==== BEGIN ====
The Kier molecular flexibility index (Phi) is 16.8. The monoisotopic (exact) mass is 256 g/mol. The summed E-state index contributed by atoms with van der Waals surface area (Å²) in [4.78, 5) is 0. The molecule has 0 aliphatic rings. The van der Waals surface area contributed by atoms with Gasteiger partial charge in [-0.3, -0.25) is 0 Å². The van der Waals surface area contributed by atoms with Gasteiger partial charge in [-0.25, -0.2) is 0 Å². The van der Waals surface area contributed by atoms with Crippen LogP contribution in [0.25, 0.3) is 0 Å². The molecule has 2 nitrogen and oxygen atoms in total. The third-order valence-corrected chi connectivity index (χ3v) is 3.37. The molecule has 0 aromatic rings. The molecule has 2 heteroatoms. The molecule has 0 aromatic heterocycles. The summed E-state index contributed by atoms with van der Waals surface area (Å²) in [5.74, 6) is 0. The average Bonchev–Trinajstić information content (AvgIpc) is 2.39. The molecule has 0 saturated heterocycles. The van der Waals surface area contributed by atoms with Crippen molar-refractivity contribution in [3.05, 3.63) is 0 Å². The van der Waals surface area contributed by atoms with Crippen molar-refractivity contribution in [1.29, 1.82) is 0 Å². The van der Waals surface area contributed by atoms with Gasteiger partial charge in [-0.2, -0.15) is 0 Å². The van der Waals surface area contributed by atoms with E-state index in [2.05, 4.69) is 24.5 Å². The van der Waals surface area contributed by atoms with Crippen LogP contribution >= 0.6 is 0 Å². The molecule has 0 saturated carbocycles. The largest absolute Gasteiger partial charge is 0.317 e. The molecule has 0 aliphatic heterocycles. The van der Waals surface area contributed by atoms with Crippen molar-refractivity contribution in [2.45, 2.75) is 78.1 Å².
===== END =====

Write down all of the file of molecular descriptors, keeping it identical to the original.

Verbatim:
The Kier molecular flexibility index (Phi) is 16.8. The monoisotopic (exact) mass is 256 g/mol. The summed E-state index contributed by atoms with van der Waals surface area (Å²) in [4.78, 5) is 0. The molecule has 0 aliphatic rings. The van der Waals surface area contributed by atoms with Gasteiger partial charge in [-0.3, -0.25) is 0 Å². The van der Waals surface area contributed by atoms with Gasteiger partial charge in [-0.25, -0.2) is 0 Å². The van der Waals surface area contributed by atoms with Crippen LogP contribution in [0.25, 0.3) is 0 Å². The molecule has 2 nitrogen and oxygen atoms in total. The third-order valence-corrected chi connectivity index (χ3v) is 3.37. The molecule has 0 aromatic rings. The molecule has 2 heteroatoms. The molecule has 0 aromatic heterocycles. The summed E-state index contributed by atoms with van der Waals surface area (Å²) in [5.74, 6) is 0. The average Bonchev–Trinajstić information content (AvgIpc) is 2.39. The molecule has 0 saturated heterocycles. The van der Waals surface area contributed by atoms with Crippen molar-refractivity contribution in [3.05, 3.63) is 0 Å². The van der Waals surface area contributed by atoms with Crippen molar-refractivity contribution in [1.29, 1.82) is 0 Å². The van der Waals surface area contributed by atoms with Gasteiger partial charge in [-0.2, -0.15) is 0 Å². The van der Waals surface area contributed by atoms with E-state index in [2.05, 4.69) is 24.5 Å². The van der Waals surface area contributed by atoms with Crippen LogP contribution >= 0.6 is 0 Å². The molecule has 0 saturated carbocycles. The largest absolute Gasteiger partial charge is 0.317 e. The molecule has 0 aliphatic heterocycles. The van der Waals surface area contributed by atoms with Crippen molar-refractivity contribution in [2.45, 2.75) is 78.1 Å².